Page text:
That’s why Carlson and co-author Elizabeth Frazao looked instead at price per edible pound – the cost of food by weight after preparation – as well as price per average amount eaten by adults. They used the standard price per calorie metric as a reference point. 

Of all food categories, dairy was the cheapest when it came to price per edible weight and price per average eaten, followed by grains, then fruits and finally vegetables. Less healthy foods such as chocolate bars, French fries and ground beef, tended to be more expensive per gram. 

But just because good food is affordable doesn’t mean people will choose it. A main message of the study is that both healthy and unhealthy foods can be found at low or high costs. While most healthy foods might be cheaper on average, low-priced junk food and sugary drinks are still out there.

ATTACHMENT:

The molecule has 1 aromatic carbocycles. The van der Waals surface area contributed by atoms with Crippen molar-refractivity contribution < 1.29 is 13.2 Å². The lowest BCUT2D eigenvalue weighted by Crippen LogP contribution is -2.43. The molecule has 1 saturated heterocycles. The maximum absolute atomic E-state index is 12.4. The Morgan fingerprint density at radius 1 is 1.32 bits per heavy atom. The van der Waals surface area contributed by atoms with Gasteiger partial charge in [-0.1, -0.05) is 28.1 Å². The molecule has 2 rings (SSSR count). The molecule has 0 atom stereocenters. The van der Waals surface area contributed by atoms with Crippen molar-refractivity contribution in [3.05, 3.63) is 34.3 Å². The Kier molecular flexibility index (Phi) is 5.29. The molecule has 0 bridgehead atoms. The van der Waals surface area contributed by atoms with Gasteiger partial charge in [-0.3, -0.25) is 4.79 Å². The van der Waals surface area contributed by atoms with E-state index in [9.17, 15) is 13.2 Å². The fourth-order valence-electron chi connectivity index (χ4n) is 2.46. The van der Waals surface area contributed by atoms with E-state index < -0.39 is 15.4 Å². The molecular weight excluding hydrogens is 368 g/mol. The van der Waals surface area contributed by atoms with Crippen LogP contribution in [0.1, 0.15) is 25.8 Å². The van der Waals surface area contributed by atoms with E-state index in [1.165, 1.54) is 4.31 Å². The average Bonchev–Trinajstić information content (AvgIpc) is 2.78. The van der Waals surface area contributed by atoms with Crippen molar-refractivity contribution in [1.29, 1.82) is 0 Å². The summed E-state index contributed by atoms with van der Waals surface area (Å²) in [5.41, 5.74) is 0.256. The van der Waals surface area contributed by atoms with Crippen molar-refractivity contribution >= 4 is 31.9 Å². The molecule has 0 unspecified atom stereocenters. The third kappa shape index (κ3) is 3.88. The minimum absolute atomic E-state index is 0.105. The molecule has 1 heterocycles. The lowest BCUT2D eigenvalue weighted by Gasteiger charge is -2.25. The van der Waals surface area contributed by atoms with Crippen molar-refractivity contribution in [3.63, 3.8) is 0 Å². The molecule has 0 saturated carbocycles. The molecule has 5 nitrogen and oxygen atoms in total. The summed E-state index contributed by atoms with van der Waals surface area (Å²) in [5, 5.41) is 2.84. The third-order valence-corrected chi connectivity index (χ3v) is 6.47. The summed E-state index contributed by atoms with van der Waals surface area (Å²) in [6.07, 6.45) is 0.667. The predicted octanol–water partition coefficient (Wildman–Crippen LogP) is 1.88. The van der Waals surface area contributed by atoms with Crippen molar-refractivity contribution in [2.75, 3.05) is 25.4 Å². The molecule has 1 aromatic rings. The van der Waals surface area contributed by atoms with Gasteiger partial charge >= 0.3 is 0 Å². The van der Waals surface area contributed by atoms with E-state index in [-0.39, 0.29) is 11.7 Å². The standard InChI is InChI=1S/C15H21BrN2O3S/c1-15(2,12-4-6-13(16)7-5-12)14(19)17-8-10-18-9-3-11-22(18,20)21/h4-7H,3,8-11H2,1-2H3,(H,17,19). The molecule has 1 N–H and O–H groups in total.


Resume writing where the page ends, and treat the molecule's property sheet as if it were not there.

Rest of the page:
“We do know from other studies that taste is always the first thing people consider when they’re buying food,” said Carlson. “Taste and convenience generally outrank even price.”

But lack of convenience shouldn’t turn people off of healthy foods, she says, because they don’t have to take long to prepare. 

“I’m thinking that we haven’t lost the ability to open a can of beans yet,” she said. “I know that cooking skills are lacking but I know that we can still use a can opener. In terms of fresh fruits, wash them. The preparation is really quite minimal.”

Another solution is frozen vegetables, she suggests.